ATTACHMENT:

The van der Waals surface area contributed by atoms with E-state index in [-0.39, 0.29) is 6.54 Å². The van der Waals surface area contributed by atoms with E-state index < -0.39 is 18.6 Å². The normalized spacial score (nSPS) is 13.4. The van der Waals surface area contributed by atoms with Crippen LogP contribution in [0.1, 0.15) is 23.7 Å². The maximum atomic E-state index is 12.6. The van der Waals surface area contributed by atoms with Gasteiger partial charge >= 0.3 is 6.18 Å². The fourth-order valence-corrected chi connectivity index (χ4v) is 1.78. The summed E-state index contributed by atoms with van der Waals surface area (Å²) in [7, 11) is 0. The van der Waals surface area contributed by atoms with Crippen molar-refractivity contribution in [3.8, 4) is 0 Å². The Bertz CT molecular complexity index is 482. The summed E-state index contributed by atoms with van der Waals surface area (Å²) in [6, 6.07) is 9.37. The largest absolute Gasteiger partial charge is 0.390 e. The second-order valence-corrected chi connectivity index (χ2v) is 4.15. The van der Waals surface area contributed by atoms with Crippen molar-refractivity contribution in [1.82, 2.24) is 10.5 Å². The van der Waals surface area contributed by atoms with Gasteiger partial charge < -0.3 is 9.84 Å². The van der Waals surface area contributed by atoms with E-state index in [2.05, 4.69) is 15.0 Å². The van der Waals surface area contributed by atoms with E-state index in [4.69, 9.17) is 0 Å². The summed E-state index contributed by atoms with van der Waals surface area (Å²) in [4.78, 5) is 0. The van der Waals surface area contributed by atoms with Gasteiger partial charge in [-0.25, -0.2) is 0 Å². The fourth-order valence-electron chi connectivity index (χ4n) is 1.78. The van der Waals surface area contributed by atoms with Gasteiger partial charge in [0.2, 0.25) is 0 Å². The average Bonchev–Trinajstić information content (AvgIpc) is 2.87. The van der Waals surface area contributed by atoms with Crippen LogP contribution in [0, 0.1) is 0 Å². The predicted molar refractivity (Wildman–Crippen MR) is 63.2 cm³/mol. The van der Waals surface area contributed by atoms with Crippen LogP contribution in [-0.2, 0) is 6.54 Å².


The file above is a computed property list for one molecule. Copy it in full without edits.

The van der Waals surface area contributed by atoms with E-state index in [-0.39, 0.29) is 6.54 Å². The van der Waals surface area contributed by atoms with E-state index < -0.39 is 18.6 Å². The normalized spacial score (nSPS) is 13.4. The van der Waals surface area contributed by atoms with Crippen LogP contribution in [0.1, 0.15) is 23.7 Å². The maximum atomic E-state index is 12.6. The van der Waals surface area contributed by atoms with Gasteiger partial charge >= 0.3 is 6.18 Å². The fourth-order valence-corrected chi connectivity index (χ4v) is 1.78. The summed E-state index contributed by atoms with van der Waals surface area (Å²) in [7, 11) is 0. The van der Waals surface area contributed by atoms with Crippen molar-refractivity contribution in [3.8, 4) is 0 Å². The Bertz CT molecular complexity index is 482. The summed E-state index contributed by atoms with van der Waals surface area (Å²) in [6, 6.07) is 9.37. The largest absolute Gasteiger partial charge is 0.390 e. The second-order valence-corrected chi connectivity index (χ2v) is 4.15. The van der Waals surface area contributed by atoms with Crippen molar-refractivity contribution in [1.82, 2.24) is 10.5 Å². The van der Waals surface area contributed by atoms with Gasteiger partial charge < -0.3 is 9.84 Å². The van der Waals surface area contributed by atoms with E-state index in [2.05, 4.69) is 15.0 Å². The van der Waals surface area contributed by atoms with E-state index in [4.69, 9.17) is 0 Å². The summed E-state index contributed by atoms with van der Waals surface area (Å²) in [4.78, 5) is 0. The van der Waals surface area contributed by atoms with Gasteiger partial charge in [-0.25, -0.2) is 0 Å². The fourth-order valence-electron chi connectivity index (χ4n) is 1.78. The van der Waals surface area contributed by atoms with Gasteiger partial charge in [0.2, 0.25) is 0 Å². The average Bonchev–Trinajstić information content (AvgIpc) is 2.87. The van der Waals surface area contributed by atoms with Crippen LogP contribution in [0, 0.1) is 0 Å². The predicted molar refractivity (Wildman–Crippen MR) is 63.2 cm³/mol. The van der Waals surface area contributed by atoms with Crippen LogP contribution in [-0.2, 0) is 6.54 Å².